Don't push it. Stop at any point baby is getting upset or frantic and try again later. Also stop if caregiver is getting frantic! Keep things calm.

    As you have found, it is best to try before baby gets very hungry. You want baby in a calm, experimental mood with bottle or cup.

    This describes a way to offer a bottle that can be helpful for many reasons. http://www.llli.org/docs/00000000000...astfedbaby.pdf This is generally the way all bottles should be given, because it slows down the feeding and lets baby set the pace, just as your baby is used to doing at the breast.

    Cup feeding video: Please note, this was taken during as lactation consultation so mom in video has no top on. http://www.breastfeedinginc.ca/conte...me=vid-cupfeed
    Last edited by @llli*lllmeg; July 23rd, 2013 at 05:16 PM.

  3. #3

    Default Re: Best bottle for expressed breast milk?

    I would try the Soothie brand by The 1st Years. Walmart carries them tho you may have to get them online. This is the only kind my daughter will take. They are basically the Soothie pacifier with a hole in it--very slow flow.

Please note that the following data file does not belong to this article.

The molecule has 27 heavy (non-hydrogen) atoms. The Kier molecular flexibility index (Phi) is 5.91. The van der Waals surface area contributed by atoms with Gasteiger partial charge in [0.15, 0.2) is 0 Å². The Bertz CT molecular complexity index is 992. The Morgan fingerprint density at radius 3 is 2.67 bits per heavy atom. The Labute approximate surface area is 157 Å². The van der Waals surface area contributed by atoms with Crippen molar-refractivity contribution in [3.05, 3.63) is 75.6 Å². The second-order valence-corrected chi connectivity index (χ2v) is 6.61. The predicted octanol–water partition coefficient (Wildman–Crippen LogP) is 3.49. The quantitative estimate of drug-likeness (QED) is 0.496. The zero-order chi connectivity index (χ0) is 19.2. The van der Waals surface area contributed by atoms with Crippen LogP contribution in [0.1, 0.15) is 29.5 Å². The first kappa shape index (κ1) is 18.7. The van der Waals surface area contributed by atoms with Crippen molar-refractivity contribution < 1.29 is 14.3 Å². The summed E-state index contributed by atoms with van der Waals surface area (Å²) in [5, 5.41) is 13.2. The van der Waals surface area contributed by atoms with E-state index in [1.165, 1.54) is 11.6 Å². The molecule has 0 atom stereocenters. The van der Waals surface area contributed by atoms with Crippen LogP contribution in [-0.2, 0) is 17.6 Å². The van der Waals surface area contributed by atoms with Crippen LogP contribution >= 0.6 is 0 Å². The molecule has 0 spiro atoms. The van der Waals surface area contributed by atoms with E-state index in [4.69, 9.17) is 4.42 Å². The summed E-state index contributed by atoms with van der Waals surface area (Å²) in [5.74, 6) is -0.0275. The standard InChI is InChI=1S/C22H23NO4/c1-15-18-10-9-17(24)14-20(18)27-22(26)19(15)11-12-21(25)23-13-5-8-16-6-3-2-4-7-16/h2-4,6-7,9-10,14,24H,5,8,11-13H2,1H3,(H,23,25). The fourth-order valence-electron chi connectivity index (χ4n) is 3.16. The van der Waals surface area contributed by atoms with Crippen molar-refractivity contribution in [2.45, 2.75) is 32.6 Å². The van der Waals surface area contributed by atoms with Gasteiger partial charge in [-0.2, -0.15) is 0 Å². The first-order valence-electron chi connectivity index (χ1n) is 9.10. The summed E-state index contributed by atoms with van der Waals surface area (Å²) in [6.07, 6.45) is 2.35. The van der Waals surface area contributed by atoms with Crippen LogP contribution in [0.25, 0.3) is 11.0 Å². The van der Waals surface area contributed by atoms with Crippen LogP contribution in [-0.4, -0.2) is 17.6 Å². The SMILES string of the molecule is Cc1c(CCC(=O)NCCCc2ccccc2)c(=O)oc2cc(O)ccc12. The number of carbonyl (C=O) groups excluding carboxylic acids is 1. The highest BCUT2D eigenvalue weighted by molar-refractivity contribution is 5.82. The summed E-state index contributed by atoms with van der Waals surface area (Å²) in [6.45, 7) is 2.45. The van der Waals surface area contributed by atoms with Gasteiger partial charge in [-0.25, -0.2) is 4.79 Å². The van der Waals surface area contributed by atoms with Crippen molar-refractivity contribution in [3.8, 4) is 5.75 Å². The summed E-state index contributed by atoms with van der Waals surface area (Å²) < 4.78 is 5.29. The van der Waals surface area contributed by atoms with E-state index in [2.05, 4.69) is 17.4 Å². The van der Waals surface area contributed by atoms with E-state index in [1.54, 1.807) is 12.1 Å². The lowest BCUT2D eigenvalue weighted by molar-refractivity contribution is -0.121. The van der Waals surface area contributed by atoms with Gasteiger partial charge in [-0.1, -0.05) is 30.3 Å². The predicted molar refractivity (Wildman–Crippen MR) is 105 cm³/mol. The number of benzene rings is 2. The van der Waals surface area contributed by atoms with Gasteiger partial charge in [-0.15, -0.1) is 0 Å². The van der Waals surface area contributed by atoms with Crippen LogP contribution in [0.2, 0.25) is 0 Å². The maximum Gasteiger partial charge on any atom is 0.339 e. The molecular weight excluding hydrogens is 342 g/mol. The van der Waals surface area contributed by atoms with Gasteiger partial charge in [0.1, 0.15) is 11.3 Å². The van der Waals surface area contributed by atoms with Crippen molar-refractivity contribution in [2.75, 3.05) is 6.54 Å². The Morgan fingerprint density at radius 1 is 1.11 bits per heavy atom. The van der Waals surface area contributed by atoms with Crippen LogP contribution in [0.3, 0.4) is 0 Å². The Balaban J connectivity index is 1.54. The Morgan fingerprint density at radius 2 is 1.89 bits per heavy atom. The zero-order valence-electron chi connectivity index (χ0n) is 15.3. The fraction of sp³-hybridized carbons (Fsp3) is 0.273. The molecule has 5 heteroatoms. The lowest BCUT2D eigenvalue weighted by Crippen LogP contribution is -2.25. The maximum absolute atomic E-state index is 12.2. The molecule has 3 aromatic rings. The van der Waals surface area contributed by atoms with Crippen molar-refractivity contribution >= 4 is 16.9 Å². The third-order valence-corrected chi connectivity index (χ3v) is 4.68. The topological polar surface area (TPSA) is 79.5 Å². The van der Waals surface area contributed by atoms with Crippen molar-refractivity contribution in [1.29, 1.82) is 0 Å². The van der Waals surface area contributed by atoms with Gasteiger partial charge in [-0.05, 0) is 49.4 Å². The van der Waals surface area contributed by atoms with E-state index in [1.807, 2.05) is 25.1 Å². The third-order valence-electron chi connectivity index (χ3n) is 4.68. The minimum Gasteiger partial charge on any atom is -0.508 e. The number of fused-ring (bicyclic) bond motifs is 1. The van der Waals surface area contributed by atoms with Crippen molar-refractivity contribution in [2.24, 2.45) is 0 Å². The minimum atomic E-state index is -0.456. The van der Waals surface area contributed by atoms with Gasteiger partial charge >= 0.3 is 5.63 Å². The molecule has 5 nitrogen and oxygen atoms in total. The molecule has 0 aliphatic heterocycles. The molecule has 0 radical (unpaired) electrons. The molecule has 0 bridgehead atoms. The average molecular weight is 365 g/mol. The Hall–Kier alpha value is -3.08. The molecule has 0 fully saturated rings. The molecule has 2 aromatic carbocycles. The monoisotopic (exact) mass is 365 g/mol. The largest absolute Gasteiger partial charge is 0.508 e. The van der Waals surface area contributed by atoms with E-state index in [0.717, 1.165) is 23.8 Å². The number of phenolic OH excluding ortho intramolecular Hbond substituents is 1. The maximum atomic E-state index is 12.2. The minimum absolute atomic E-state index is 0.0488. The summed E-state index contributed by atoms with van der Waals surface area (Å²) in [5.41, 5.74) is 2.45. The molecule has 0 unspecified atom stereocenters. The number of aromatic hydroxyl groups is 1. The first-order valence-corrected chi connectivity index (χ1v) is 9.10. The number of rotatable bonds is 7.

4. #4
    Join Date
    Jul 2013

    Default Re: Best bottle for expressed breast milk?

    You could try the Calma bottle by Medela. Babies R Us has them, and the milk only flows when the baby is sucking. I tried one for the first time today in preparation for going back to work in three weeks, and it seemed to work really well.


  5. #5
    Join Date
    Jun 2013

    Default Re: Best bottle for expressed breast milk?

    Second the Calma. Just be aware that once baby does get the bottle to "let down" it can come out kind of fast so you have to anticipate that and tip the bottle away as needed till baby gets used to it. It is very expensive for one bottle but it really is wort it in my opinion

  6. #6
    Join Date
    Jun 2012
    Austin, TX

    Default Re: Best bottle for expressed breast milk?

    Hi there. We dealt with a few months of bottle refusal. The best advice I can give is be patient, persistent, and creative. We started practicing with the bottle with our son at the same age as your LO, 6 wks, with 6 wks before he had to start daycare, for just a few minutes once a day. Most of the time we got a total meltdown. We didn't continue to force it when he got fussy -- we didn't want to create a negative association -- so hubs would just set it aside and try again later, and/or next time maybe try something different. My son also rejected pacifiers ... he was just boobs or bust! And really, why shouldn't they be? They want their very favorite meal from their very favorite restaurant! Smart baby doesn't want a substitute Anyway, here are the things that we tried (apologies if I'm repeating anything from the PPs).